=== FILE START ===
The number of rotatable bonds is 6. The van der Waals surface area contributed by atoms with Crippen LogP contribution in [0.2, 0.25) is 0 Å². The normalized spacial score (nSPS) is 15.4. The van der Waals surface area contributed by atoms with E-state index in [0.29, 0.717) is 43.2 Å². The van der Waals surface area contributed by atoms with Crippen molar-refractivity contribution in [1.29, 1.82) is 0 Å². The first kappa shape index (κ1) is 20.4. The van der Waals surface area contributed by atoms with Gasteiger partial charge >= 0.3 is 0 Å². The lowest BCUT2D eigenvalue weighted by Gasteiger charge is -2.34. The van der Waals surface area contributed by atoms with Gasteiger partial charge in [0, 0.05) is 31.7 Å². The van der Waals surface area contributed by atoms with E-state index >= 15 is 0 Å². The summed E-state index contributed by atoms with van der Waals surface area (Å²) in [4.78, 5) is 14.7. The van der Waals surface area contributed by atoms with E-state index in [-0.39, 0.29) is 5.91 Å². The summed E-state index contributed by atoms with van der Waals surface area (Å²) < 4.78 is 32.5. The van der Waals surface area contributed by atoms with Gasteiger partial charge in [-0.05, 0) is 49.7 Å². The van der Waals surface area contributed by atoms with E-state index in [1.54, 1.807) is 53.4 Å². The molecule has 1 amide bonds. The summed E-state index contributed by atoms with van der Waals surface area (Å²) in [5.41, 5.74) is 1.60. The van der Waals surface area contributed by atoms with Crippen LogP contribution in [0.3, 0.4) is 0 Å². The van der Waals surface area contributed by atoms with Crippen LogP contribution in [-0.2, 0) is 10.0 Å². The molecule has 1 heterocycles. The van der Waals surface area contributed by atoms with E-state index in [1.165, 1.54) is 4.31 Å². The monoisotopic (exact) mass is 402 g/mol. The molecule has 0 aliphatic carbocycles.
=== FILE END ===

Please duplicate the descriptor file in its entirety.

The number of rotatable bonds is 6. The van der Waals surface area contributed by atoms with Crippen LogP contribution in [0.2, 0.25) is 0 Å². The normalized spacial score (nSPS) is 15.4. The van der Waals surface area contributed by atoms with E-state index in [0.29, 0.717) is 43.2 Å². The van der Waals surface area contributed by atoms with Crippen molar-refractivity contribution in [1.29, 1.82) is 0 Å². The first kappa shape index (κ1) is 20.4. The van der Waals surface area contributed by atoms with Gasteiger partial charge >= 0.3 is 0 Å². The lowest BCUT2D eigenvalue weighted by Gasteiger charge is -2.34. The van der Waals surface area contributed by atoms with Gasteiger partial charge in [0, 0.05) is 31.7 Å². The van der Waals surface area contributed by atoms with E-state index >= 15 is 0 Å². The summed E-state index contributed by atoms with van der Waals surface area (Å²) in [4.78, 5) is 14.7. The van der Waals surface area contributed by atoms with E-state index in [-0.39, 0.29) is 5.91 Å². The summed E-state index contributed by atoms with van der Waals surface area (Å²) < 4.78 is 32.5. The van der Waals surface area contributed by atoms with Gasteiger partial charge in [-0.05, 0) is 49.7 Å². The van der Waals surface area contributed by atoms with E-state index in [1.54, 1.807) is 53.4 Å². The molecule has 1 amide bonds. The summed E-state index contributed by atoms with van der Waals surface area (Å²) in [5.41, 5.74) is 1.60. The van der Waals surface area contributed by atoms with Crippen LogP contribution in [0.3, 0.4) is 0 Å². The van der Waals surface area contributed by atoms with Crippen LogP contribution in [-0.2, 0) is 10.0 Å². The molecule has 1 heterocycles. The van der Waals surface area contributed by atoms with E-state index in [1.165, 1.54) is 4.31 Å². The monoisotopic (exact) mass is 402 g/mol. The molecule has 0 aliphatic carbocycles.